With a title like The Last Kiss and a poster featuring Zach Braff doing his usual puppy-dog eyed stare, you’d be forgiven for thinking this was a fluffy romantic comedy, perfect for that first date. You’d be very wrong however.
The Last Kiss, a remake of the Italian 2001 film L’Ultimo Bacio, is a pretty bleak study of relationship problems and break ups – Michael (played by Braff) is reaching 30 and finds himself with Jenna, the perfect girlfriend who’s recently announced she’s pregnant. Cue Michael being thrown into a panic about looming responsibilities and a perceived loss of his youth, and enter Kim, a young student with whom he embarks upon a fling.
As if that’s not enough, Michael’s friends and family appear to also be enduring relationship dramas – his friend Chris is in the process of splitting up with his wife after the birth of their child, and another friend Izzy is finding it hard to come to terms with the break-up of his long-term relationship. Even Jenna’s parents seem to be experiencing some kind of marital break-up.
The Last Kiss is a brave attempt to tackle issues that aren’t often dealt with in your typical Hollywood movie. Most of the characters are flawed, but don’t fall into any stereotypes. Kim, for example, could easily have been portrayed as some kind of slut, but she instead comes across as an idealistic, rather naive young girl. The fact that she’s played by the almost unfeasibly cute Rachel Bilson also means that there’ll be more than a few men in the audience who may sympathise with Michael’s dilemma.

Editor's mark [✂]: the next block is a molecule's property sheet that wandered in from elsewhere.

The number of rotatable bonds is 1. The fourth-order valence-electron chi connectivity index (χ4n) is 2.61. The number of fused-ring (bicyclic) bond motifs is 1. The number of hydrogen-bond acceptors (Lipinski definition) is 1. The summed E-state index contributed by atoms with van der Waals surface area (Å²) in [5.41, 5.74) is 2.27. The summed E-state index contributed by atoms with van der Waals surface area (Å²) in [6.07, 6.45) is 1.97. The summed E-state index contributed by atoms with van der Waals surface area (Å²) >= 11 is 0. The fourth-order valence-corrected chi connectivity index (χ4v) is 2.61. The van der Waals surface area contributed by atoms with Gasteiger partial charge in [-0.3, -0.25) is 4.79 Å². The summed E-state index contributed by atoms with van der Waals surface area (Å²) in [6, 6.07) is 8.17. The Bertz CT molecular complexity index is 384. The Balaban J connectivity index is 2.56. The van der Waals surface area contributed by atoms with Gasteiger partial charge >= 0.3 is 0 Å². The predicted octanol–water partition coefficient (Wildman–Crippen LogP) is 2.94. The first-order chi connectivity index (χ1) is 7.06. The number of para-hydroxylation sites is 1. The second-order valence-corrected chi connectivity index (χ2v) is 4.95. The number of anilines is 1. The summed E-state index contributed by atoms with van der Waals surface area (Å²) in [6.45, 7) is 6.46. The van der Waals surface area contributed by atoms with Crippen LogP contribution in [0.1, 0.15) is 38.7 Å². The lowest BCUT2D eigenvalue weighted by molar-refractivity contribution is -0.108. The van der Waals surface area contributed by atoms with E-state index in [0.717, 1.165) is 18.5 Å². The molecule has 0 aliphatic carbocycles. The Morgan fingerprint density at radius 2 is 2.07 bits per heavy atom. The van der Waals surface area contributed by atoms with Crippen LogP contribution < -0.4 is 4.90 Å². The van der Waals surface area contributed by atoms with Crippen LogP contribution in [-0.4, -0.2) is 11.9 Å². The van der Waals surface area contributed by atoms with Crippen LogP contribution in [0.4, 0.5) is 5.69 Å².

The main strength of the film is the acting. The ensemble cast are uniformly excellent, although top marks must go to Tom Wilkinson and Blythe Danner as Jenna’s parents. Braff does well with a character that could have so easily come across as an unlikable jerk, although he is a bit too close to his role in Garden State for comfort. Of the supporting cast, Casey Affleck stands out as the exhausted new father coming to terms with the fact that his marriage is over.
Paul Haggis, the man who wrote the Oscar-winning Crash and Million Dollar Baby scatters his scripts with witty lines (such as Affleck’s reaction when he finds out Michael is cheating on Jenna: “Why would you cheat on her? She’s beautiful, and she’s like a guy”) and as you’d expect from Haggis, the film is very dialogue heavy. Inevitably for this type of film, there are often lines that you can’t imagine real people actually saying (“What you feel only matters to you, it’s what you do to the people you love. That’s what matters. That’s the only thing that counts” for example), but it mostly works.
Where the film falls down is in the development of the characters. There’s nothing to suggest just why Kim would fall for Michael so instantly – in truth, he’s a bit of a drip. The rest of the supporting characters suffer from being insufficiently developed – the most interesting relationship is that between Danner and Wilkinson, yet they’re not on screen for long enough. Although the characters are likeable enough, there’s an air of self-absorbment that means it’s hard to actually care about them.
The Last Kiss is to be applauded for not being yet another romantic comedy and with unobtrusive direction from Tony Goldwyn and another hip melancholic indie soundtrack handpicked by Braff, it looks and sounds great. There are some flaws here, but in general it’s a laudable attempt to explore relationships and the troubles that come with them. Just don’t take a new girlfriend or boyfriend to it…